Analytically, one of the things that intrigues me most from our recent stint of fieldwork is the role of taste. I was interested to see the various roles taste plays in the harvest and selection. This was a fortuitous find, as the project is, after all, about taste. During our too-few days in Austria, taste kept cropping up in unexpected ways. Specifically, it often was used as an indicator of quality, both in picking and in selecting back in the cellar.
I’m still not sure I completely trust myself completely on picking grapes. ‘Pick only the ripe ones,’ we were told when we started. Most of the others you cut off the vine and leave on the ground. Several variations of unripe, or otherwise unsuitable, grapes were pointed out to us. Wrinkled ones, like in the accompanying photo, were easy. Ones that were too soft were not so bad. Ones that were too hard, were a bit more difficult. And then there were the ones that had hints of pink in them, also to be rejected. Those were the most difficult, as to the inexperienced eye, the dividing line between acceptable and unacceptable seemed all but invisible.
I thus spent a fair amount of time in the beginning, intently peering at a bunch of grapes before asking someone else, ‘Are these ok?’ Sometimes they’d just say Yes or No. But when they were feeling more expansive, they’d often come back to the same answer – taste them. That’s the surest way to know. They just tasted right – sweet, not too sour or acidic.
The same was true of the white grapes. Taste was the ultimate arbiter, it seemed, and perhaps resorted to more often since the colour gradations seemed – at least to me – to be even finer. This was particularly instructive. I was told to taste one bunch I had been debating about. It wasn’t just not sweet, it was downright awful. People would sometimes spit out grapes after tasting since they had made a decision. That bunch I spat to try to get rid of the taste. It didn’t help.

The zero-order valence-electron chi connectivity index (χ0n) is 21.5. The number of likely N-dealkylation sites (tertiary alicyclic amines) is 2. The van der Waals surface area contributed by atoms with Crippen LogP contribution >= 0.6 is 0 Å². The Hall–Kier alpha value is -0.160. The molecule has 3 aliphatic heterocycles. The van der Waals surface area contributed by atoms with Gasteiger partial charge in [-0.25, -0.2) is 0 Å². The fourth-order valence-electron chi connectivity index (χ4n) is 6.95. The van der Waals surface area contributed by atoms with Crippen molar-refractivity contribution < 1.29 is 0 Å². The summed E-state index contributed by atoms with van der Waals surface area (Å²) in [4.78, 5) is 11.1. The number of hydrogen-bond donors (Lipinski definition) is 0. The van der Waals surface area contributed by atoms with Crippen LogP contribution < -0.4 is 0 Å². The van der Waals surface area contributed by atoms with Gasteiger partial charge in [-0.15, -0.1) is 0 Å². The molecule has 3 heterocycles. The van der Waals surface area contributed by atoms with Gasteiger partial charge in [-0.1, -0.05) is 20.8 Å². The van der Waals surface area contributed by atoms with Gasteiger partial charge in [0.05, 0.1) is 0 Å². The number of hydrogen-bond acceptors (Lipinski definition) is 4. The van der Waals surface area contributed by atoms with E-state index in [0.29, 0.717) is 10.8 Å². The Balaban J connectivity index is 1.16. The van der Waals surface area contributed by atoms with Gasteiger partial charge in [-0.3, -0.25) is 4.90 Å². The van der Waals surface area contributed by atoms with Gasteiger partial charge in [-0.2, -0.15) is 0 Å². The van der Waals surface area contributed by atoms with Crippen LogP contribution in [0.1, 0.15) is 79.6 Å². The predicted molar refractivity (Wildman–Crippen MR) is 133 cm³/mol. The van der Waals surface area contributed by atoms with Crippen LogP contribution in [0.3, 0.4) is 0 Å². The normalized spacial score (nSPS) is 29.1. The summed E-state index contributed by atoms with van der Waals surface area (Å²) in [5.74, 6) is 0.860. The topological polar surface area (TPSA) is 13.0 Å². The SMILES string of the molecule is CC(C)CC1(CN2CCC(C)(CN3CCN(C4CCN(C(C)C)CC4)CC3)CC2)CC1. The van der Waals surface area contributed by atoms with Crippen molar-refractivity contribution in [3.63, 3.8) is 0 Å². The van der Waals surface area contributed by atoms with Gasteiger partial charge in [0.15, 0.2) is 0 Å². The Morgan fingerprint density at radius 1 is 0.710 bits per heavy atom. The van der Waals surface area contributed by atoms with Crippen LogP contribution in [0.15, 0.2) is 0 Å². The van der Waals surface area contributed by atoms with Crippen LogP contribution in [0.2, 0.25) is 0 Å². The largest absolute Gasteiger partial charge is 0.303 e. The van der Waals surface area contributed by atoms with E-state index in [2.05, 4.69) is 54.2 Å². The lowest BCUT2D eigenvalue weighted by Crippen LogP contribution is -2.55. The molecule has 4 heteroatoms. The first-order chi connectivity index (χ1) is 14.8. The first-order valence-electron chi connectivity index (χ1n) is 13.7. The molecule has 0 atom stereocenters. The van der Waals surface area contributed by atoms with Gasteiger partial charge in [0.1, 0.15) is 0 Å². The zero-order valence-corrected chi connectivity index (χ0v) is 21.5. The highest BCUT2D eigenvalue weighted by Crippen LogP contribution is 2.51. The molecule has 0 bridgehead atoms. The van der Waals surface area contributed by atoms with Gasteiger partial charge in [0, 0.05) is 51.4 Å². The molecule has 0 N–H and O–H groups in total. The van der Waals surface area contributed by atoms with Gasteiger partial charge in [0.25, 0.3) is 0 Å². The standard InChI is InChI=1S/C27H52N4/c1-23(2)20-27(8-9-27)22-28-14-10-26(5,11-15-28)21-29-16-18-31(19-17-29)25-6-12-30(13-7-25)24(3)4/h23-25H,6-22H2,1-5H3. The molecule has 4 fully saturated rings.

The resorting to tasting a bunch of grapes wasn’t just a trick to show the beginners. We may have resorted to it more often, but even the most experienced pickers would resort to tasting from time to time to make a decision.
The same was true again in the cellar, standing at the sorting table. Here grapes are again inspected and possibly rejected one last time. Tasting as a filter wasn’t quite as common, but it wasn’t absent either. I missed sorting one particularly problematic bunch of grapes, but Julia told me that there, some people tasted pretty much every bunch they rejected.
Perhaps less surprisingly, taste also plays a role elsewhere in the cellar. Technical tests are run – measurements are taken and recorded, but grape must at various stages is often tasted. It is drawn off fermenting tanks or scooped out of barrels. Wine glasses dot the cellar. Once, when we asked what someone was looking for in the taste, he said ‘to see if it tastes clean.’ He was tasting a sample of grape must we had been filtering. It certainly looked clean – clear, bright, jewel-like in the right light. It passed the taste test as well.
There is no brilliant analytic conclusion to this post. I’m still not sure how to fit the role of taste I encountered in the vineyard and cellar into my larger thinking on the project. But if I knew that, I probably wouldn’t need to continue the project. But it is something that is intriguing, and I think there is something more going on here than is immediately evident.
One of the aims of this blog is to introduce anthropology and wine, and use them as tools to understand each other. So, if you are looking for a point to this post it is simply one of observations, and by way of the observations, hopefully a bit of an insight into the sort of things anthropologists find interesting to think about and explore.